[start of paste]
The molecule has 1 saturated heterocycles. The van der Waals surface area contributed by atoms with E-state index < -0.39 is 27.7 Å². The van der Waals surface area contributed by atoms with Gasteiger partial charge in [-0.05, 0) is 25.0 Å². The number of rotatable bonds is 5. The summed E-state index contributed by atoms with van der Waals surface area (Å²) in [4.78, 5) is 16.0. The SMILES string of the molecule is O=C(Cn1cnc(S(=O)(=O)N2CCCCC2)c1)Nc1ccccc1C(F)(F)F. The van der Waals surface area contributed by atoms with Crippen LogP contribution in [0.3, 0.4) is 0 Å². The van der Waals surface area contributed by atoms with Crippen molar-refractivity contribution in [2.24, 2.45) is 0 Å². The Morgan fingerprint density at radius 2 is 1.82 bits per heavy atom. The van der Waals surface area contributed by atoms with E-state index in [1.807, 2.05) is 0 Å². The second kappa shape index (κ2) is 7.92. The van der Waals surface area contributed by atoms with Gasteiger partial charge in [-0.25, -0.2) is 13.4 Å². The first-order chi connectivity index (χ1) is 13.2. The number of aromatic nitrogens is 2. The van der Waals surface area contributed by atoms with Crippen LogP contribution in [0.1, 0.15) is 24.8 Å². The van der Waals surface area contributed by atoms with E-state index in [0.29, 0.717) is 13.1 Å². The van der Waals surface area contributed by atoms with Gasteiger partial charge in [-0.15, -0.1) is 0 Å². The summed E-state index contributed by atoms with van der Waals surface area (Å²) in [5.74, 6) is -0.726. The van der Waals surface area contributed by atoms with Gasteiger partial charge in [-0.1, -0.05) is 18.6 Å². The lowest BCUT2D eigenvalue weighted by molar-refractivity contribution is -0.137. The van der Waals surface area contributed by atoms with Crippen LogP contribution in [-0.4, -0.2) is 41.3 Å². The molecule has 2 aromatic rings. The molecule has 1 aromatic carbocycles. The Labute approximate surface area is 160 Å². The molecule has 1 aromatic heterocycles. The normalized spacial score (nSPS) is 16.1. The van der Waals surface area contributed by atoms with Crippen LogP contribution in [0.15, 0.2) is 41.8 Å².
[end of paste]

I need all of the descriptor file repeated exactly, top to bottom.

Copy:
The molecule has 1 saturated heterocycles. The van der Waals surface area contributed by atoms with E-state index < -0.39 is 27.7 Å². The van der Waals surface area contributed by atoms with Gasteiger partial charge in [-0.05, 0) is 25.0 Å². The number of rotatable bonds is 5. The summed E-state index contributed by atoms with van der Waals surface area (Å²) in [4.78, 5) is 16.0. The SMILES string of the molecule is O=C(Cn1cnc(S(=O)(=O)N2CCCCC2)c1)Nc1ccccc1C(F)(F)F. The van der Waals surface area contributed by atoms with Crippen LogP contribution in [0.3, 0.4) is 0 Å². The van der Waals surface area contributed by atoms with Crippen molar-refractivity contribution in [2.24, 2.45) is 0 Å². The Morgan fingerprint density at radius 2 is 1.82 bits per heavy atom. The van der Waals surface area contributed by atoms with E-state index in [1.807, 2.05) is 0 Å². The second kappa shape index (κ2) is 7.92. The van der Waals surface area contributed by atoms with Gasteiger partial charge in [-0.25, -0.2) is 13.4 Å². The first-order chi connectivity index (χ1) is 13.2. The number of aromatic nitrogens is 2. The van der Waals surface area contributed by atoms with Crippen LogP contribution in [0.1, 0.15) is 24.8 Å². The van der Waals surface area contributed by atoms with E-state index in [0.29, 0.717) is 13.1 Å². The van der Waals surface area contributed by atoms with Gasteiger partial charge in [-0.15, -0.1) is 0 Å². The summed E-state index contributed by atoms with van der Waals surface area (Å²) in [5.74, 6) is -0.726. The van der Waals surface area contributed by atoms with Gasteiger partial charge in [-0.1, -0.05) is 18.6 Å². The lowest BCUT2D eigenvalue weighted by molar-refractivity contribution is -0.137. The van der Waals surface area contributed by atoms with Crippen LogP contribution in [-0.4, -0.2) is 41.3 Å². The molecule has 2 aromatic rings. The molecule has 1 aromatic carbocycles. The Labute approximate surface area is 160 Å². The molecule has 1 aromatic heterocycles. The normalized spacial score (nSPS) is 16.1. The van der Waals surface area contributed by atoms with Crippen LogP contribution in [0.15, 0.2) is 41.8 Å².